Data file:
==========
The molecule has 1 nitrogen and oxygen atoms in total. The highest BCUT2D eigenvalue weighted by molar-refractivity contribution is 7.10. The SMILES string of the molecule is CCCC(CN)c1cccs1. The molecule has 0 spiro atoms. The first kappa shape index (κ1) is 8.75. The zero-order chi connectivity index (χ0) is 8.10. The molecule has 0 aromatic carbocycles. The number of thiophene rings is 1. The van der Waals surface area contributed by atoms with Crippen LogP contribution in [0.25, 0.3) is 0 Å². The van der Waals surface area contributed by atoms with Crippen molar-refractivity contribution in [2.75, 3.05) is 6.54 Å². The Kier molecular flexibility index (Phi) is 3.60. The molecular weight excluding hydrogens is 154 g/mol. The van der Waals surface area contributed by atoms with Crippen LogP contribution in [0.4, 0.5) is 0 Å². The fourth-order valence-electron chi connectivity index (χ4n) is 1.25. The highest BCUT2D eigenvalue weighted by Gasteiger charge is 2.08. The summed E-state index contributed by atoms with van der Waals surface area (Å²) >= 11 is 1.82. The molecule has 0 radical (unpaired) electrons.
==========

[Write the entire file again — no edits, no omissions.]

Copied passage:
The molecule has 1 nitrogen and oxygen atoms in total. The highest BCUT2D eigenvalue weighted by molar-refractivity contribution is 7.10. The SMILES string of the molecule is CCCC(CN)c1cccs1. The molecule has 0 spiro atoms. The first kappa shape index (κ1) is 8.75. The zero-order chi connectivity index (χ0) is 8.10. The molecule has 0 aromatic carbocycles. The number of thiophene rings is 1. The van der Waals surface area contributed by atoms with Crippen LogP contribution in [0.25, 0.3) is 0 Å². The van der Waals surface area contributed by atoms with Crippen molar-refractivity contribution in [2.75, 3.05) is 6.54 Å². The Kier molecular flexibility index (Phi) is 3.60. The molecular weight excluding hydrogens is 154 g/mol. The van der Waals surface area contributed by atoms with Crippen LogP contribution in [0.4, 0.5) is 0 Å². The fourth-order valence-electron chi connectivity index (χ4n) is 1.25. The highest BCUT2D eigenvalue weighted by Gasteiger charge is 2.08. The summed E-state index contributed by atoms with van der Waals surface area (Å²) >= 11 is 1.82. The molecule has 0 radical (unpaired) electrons.